Hi all. New guy here from Canada.
I was getting tired of looking for the ultimate “do all” knife. It seemed that every model I tried was great for one reason…but was lacking for another. I wanted a knife that was as at home slicing food as it was chopping down trees, tough, functional, and pretty to look at as well Kind of a bush knife/hunter/camper/GP hybrid.
During my hunt for this knife I ended up speaking with Nick. Nicks knives had a style that was very close to what I was looking for, so I contacted him and asked if he would be interested in building a bushcraft specific knife I had come up with based somewhat on the Sierra.
Long story short, after a bunch of back-and-forths, templates, graphics, and samples, the end result was finally done….the Mattawa I have to say that I was floored when I opened the box...Nick's work is flawless, and his attention to detail is something else. Hell, he even blues the inside of the hole in the tang to prevent rust!
The knife: At 10 ½ inches overall, the emphasis was on geometry. We dropped both the tip and the heel of the knife in a ¼” arc from the center of the spine. The result is a modified drop point that was extremely comfortable to use. The unique shape of the handle with it’s finger groove at the point of balance was largely taken the sierra, and works perfectly with the knife whether holding it in a standard grip for chopping, etc. or using the choil for a forward grip. The choil is a big part of what makes this knife so multi functional…..large, smooth and well positioned, it is one of the very few truly functional ones I have ever used, thanks largely to the shape of the handle. There is no awkward feel when using a forward grip, in fact the knife feels small and scalpel-precise in the hand. Perfect for detail work/field dressing/fuzz sticks/etc. When held in a normal grip there is 5 ½” forward of the handle that can be happily beat on with a baton. The overall design gives the advantages of both a smaller blade and a larger blade, but has none of the drawbacks of either.
The Blade: The blade itself is 5 ½” long with a 4 ½” cutting edge. It's Nicks 3/16” thick O1 differentially heat treated with a visible hamon. The benefit is a nice hard edge that is easy to maintain, but a spine/tang that you can beat on with a rock if you have to. The thickness of the blade combined with the flat grind make a blade that is a good slicer as well as a chopper. The grooves in the spine offer excellent grip and are perfectly shaped for use with a firesteel.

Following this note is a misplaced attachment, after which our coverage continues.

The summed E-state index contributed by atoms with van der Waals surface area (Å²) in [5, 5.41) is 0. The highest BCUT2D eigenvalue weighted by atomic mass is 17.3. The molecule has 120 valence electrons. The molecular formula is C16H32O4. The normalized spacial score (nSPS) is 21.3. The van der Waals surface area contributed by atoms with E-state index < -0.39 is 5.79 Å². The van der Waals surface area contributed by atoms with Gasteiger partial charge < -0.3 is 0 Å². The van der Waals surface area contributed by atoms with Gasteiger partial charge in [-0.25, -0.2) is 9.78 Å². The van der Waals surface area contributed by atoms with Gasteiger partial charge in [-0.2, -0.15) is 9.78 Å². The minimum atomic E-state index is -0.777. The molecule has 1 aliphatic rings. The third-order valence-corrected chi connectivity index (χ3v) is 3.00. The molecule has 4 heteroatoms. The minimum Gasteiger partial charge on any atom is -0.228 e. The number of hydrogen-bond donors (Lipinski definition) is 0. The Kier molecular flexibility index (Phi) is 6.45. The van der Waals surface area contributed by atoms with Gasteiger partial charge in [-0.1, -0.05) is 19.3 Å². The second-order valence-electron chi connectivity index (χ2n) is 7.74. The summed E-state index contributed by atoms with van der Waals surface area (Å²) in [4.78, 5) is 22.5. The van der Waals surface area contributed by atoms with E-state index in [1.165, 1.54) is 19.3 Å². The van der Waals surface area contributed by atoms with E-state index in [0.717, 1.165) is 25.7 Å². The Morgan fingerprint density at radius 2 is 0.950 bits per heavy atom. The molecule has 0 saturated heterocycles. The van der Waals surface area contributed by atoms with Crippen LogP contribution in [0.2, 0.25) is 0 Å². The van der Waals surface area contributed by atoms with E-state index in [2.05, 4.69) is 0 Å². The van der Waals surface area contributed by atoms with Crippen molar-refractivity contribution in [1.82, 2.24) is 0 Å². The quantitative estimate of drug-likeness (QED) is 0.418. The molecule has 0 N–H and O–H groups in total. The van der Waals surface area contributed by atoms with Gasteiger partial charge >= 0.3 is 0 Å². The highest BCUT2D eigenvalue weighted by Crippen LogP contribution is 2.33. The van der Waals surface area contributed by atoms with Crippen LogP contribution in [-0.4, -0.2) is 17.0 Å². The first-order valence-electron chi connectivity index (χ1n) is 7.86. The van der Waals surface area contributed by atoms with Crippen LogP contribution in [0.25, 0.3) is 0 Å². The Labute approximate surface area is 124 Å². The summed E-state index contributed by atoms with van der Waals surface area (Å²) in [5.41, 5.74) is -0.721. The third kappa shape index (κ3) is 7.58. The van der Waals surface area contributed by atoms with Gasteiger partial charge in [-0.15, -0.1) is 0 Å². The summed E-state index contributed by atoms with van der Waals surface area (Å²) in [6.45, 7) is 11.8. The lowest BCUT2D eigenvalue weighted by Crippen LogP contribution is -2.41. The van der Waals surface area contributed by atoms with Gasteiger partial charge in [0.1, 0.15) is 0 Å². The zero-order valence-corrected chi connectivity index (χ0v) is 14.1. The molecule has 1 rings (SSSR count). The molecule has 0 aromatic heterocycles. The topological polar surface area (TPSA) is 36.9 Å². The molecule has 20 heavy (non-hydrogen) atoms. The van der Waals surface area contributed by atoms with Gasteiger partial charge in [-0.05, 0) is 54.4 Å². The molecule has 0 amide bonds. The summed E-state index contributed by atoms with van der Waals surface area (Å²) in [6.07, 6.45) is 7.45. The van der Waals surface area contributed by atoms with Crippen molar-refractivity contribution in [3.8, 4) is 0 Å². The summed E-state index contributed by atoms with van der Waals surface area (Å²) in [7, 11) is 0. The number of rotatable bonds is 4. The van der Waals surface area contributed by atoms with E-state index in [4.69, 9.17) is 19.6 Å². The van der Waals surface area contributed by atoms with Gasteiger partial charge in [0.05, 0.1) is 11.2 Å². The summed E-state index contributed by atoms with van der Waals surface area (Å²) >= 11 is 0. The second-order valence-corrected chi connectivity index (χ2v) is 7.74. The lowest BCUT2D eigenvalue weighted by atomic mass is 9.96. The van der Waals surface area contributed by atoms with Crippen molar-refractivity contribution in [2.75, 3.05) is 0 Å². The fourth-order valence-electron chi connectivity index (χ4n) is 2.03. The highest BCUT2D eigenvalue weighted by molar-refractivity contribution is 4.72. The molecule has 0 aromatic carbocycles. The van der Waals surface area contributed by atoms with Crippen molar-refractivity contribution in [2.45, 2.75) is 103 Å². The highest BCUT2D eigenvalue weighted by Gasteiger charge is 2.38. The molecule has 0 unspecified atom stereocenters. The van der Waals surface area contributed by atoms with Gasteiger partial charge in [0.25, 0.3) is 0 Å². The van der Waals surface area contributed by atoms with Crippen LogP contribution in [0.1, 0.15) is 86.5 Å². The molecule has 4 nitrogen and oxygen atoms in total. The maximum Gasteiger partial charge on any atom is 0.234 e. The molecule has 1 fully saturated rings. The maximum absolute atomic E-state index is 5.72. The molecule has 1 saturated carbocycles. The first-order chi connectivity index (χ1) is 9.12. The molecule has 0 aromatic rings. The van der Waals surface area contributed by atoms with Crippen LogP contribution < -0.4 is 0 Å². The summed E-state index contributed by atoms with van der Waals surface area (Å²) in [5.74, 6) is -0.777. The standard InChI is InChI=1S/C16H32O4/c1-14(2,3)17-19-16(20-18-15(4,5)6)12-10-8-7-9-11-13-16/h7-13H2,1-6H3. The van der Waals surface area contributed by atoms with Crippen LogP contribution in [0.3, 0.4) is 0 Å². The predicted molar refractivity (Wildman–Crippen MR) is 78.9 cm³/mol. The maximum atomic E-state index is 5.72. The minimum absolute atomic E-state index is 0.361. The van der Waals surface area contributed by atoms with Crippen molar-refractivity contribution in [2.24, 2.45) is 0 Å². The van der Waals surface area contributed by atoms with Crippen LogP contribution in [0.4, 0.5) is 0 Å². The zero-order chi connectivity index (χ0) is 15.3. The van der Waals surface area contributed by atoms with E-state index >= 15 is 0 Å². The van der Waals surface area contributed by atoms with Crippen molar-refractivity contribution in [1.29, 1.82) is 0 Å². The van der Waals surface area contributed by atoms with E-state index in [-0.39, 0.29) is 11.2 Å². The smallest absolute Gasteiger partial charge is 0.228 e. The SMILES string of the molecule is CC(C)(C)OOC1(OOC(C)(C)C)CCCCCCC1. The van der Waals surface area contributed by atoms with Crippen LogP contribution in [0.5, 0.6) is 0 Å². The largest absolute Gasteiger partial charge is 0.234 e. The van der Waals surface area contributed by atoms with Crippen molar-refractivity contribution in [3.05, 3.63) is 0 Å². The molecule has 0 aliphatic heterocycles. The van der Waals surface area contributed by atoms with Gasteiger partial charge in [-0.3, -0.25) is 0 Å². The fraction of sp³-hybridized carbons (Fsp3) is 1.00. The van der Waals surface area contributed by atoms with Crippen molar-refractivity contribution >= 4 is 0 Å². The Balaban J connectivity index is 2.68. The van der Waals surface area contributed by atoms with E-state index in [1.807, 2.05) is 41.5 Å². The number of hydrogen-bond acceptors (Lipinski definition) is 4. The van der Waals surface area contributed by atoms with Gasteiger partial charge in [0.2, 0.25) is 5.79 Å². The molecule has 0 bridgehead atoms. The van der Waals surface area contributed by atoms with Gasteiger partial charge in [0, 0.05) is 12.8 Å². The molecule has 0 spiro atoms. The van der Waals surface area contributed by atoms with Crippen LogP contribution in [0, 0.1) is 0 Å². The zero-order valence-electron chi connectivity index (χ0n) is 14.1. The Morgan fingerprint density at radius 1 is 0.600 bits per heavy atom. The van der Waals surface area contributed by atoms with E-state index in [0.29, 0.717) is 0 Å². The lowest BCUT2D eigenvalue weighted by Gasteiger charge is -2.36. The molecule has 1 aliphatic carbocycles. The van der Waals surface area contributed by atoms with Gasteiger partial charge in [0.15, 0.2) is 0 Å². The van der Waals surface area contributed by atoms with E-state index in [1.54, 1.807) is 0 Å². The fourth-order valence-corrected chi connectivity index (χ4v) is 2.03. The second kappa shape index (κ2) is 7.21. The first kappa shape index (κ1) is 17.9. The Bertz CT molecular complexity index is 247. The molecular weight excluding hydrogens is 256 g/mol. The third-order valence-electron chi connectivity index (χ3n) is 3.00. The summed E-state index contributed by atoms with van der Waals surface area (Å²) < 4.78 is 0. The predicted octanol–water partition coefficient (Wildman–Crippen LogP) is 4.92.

The handle/tang: The handle is sculpted front to back for a comfortable and secure grip. Very much like a palm-swell profile, the handle naturally locks your hand into position. The extended tang was designed to allow you to hammer or strike a steel with the sharp edge, yet not stick out like other ones and get hung up. Also, the shape of the handle creates an effective rear guard to keep your hand in place while hammering with a reverse grip. The handle material on this knife is stabilized redwood burl with stainless pins, but Nick does offer micarta and stainless pins as a less expensive option (the OD green micarta would look wicked!)
The sheath: I’m not a leather expert by any stretch, but I do know that these are among the nicest sheaths I have ever had come “with” a knife. The leather is really thick and Nick uses a wax saturation method that makes them perfectly formed to lock in the knife and as hard as kydex while still looking like leather. Nick also makes his sheaths with both a high carry loop and a removable dangler loop so you can choose your carry option.
Anyway, I figure this knife will either be really popular with those who want a do-all/bushcrafter/camp knife/hunter…or a total flop…..either way, I finally have the perfect knife for me.
Oh yeah….the best part….the price. The amount of knife value per dollar is way above most knives out there.
Knife with Micarta: $265.00 (shipped!)
Stabilized redwood burl/liners Add $35.00
You can also get just the knife (no sheath) and take $30.00 off the price.